Now he’s more like hard candy. Check this out. Totally not the way to shepherd your flock.
Source: Brittany Smith – Christian Post
After South Carolina Pastor Perry Noble apologized to his congregation for criticizing those seeking more discipleship, a Christian apologist and radio host said a simple apology isn’t enough. He suggested that Noble go on a “Repentance Tour.”
Chris Rosebrough, host of Fighting for the Faith, noted on his program that the public apology was a step in the right direction, but he also doesn’t think Noble should stop there.
“I personally think that at this point the magnitude of the error disqualifies Perry Noble from being a mentor to pastors,” he said. Because Noble made those statements at a leadership conference for pastors, Rosebrough said he has to do more to undo the damage of those statements than just apologize to his congregation.
The controversial comments were made at a 2009 conference called Unleash, an annual leadership event conducted by Noble’s church, NewSpring.
During his session, Noble told pastors that “the person that always screams I want to go deeper” is “the jackass in the church.”
“I tell people, you’re only as deep as the last person you served,” the megachurch pastor stated then. “Deep? Most Christians, John Maxwell said it, are educated way beyond their level of obedience anyway.
“What you’re really saying is you want me to stand on the stage and confuse the heck out of you so you don’t have to apply what I teach on Sundays.”
According to Rosebrough, Noble apologized for the 2009 comments earlier this month. He said, “I need to repent of my perceived disliking of discipleship – notice I said perceived. I want to say I’m sorry and ask for your forgiveness.”
Noble explained that he had always placed more significance on evangelism because of an incident that happened early on in his ministry. A woman came up to him after he preached a sermon on reaching everyone in their town and told him that the church didn’t want to grow, it was more focused on making disciples.
The young pastor became angry with this woman’s response and said it made him think that in church culture it was either evangelism or discipleship. “So for years I preached evangelism,” Noble said.
And while he said that evangelism is biblical, and Christians are called to reach the world, he has realized that it’s not either-or, it’s both-and when it comes to evangelism and discipleship.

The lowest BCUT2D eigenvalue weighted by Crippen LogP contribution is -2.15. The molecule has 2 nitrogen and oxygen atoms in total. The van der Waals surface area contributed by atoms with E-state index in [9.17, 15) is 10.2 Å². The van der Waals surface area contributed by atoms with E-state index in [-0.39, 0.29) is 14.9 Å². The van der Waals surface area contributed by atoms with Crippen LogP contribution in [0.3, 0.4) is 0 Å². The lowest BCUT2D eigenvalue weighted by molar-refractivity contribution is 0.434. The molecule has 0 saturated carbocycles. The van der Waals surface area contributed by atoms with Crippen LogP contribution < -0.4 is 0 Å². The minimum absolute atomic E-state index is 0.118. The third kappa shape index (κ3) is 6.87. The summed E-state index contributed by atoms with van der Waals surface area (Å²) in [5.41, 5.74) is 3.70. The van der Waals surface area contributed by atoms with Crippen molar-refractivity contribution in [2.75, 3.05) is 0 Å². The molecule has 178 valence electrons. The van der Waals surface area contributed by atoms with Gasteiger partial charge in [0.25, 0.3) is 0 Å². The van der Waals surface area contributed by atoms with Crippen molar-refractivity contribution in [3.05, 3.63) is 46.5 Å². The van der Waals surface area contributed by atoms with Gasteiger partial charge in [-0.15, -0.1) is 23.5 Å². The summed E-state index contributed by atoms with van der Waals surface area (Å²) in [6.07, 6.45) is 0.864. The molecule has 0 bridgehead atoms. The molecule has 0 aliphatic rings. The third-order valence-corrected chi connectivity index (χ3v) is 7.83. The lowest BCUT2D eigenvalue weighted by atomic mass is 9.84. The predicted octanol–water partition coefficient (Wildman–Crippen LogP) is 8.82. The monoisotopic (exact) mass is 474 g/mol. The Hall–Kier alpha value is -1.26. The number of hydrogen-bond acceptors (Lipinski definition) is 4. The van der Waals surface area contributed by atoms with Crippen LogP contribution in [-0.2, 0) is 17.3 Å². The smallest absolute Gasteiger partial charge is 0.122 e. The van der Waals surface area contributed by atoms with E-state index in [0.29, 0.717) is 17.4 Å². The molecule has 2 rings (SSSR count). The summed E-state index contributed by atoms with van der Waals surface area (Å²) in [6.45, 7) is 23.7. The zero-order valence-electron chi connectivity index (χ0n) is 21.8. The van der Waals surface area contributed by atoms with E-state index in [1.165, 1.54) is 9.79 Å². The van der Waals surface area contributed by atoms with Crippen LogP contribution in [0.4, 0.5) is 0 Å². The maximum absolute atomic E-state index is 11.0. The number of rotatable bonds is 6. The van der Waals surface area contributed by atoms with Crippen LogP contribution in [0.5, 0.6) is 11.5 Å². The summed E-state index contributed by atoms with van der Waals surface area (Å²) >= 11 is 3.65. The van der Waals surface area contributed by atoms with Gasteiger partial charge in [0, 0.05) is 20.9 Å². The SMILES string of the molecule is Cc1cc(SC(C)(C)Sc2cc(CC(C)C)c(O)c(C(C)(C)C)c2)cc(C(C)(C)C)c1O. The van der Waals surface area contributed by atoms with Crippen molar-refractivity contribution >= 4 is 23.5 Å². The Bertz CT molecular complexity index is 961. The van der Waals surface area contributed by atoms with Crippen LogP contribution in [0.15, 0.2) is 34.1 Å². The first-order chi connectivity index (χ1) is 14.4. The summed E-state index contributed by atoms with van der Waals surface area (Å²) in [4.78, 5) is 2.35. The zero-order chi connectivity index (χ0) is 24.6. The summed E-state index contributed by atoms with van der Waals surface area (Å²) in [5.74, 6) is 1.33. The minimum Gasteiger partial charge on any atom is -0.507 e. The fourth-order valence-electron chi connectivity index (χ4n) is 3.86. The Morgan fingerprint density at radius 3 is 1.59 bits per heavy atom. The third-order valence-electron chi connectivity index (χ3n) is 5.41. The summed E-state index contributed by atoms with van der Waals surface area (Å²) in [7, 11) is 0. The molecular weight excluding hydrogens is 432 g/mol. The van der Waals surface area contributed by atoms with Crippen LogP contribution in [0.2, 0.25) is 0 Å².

He told his congregation that it’s not a bad thing to want to go deeper, because those who “go deeper, also go wider in [their] walk with Christ. So as you go deeper this way your arms open up and you want to reach more people for the kingdom. You cannot go deeper and not love the people that Jesus actually died for. So this church is passionate about evangelism, but also passionate about discipleship.”
Rosebrough believes that Noble needs to make it clear to every pastor who he’s been in contact with that he was “flat out dead wrong, and if they followed your advice and treated people in their congregations as ‘jackasses’ because they wanted to go deeper, it is not right. Saying sorry to the congregation is just the tip of the iceberg.”
NewSpring Church declined to comment.
Discipleship is a major point in Christianity. Evangelism is good. Telling people about God’s Holiness, wrath, why we need Jesus (who gave up His life to die for our sins so that we might be able to be reconciled and in a right relationship with God should we accept His free to us, expensive for Him gift of salvation which covers us from His righteous wrath) and rose again conquering death is important. But you cannot just leave someone there. New Christians need help and need to be able to grow in thier faith so that they will not get wiped out by various attacks from the devil.
As for the Jackass comment, perhaps Mr. Noble would do well to read over the qualifications of an Elder easily found in Titus 1:5-16.
Appointing Elders Who Love What Is Good
5 The reason I left you in Crete was that you might put in order what was left unfinished and appoint[a] elders in every town, as I directed you. 6 An elder must be blameless, faithful to his wife, a man whose children believe[b] and are not open to the charge of being wild and disobedient. 7 Since an overseer manages God’s household, he must be blameless—not overbearing, not quick-tempered, not given to drunkenness, not violent, not pursuing dishonest gain. 8 Rather, he must be hospitable, one who loves what is good, who is self-controlled, upright, holy and disciplined. 9 He must hold firmly to the trustworthy message as it has been taught, so that he can encourage others by sound doctrine and refute those who oppose it.
Rebuking Those Who Fail to Do Good
10 For there are many rebellious people, full of meaningless talk and deception, especially those of the circumcision group. 11 They must be silenced, because they are disrupting whole households by teaching things they ought not to teach—and that for the sake of dishonest gain. 12 One of Crete’s own prophets has said it: “Cretans are always liars, evil brutes, lazy gluttons.”[c] 13 This saying is true. Therefore rebuke them sharply, so that they will be sound in the faith 14 and will pay no attention to Jewish myths or to the merely human commands of those who reject the truth. 15 To the pure, all things are pure, but to those who are corrupted and do not believe, nothing is pure. In fact, both their minds and consciences are corrupted. 16 They claim to know God, but by their actions they deny him. They are detestable, disobedient and unfit for doing anything good.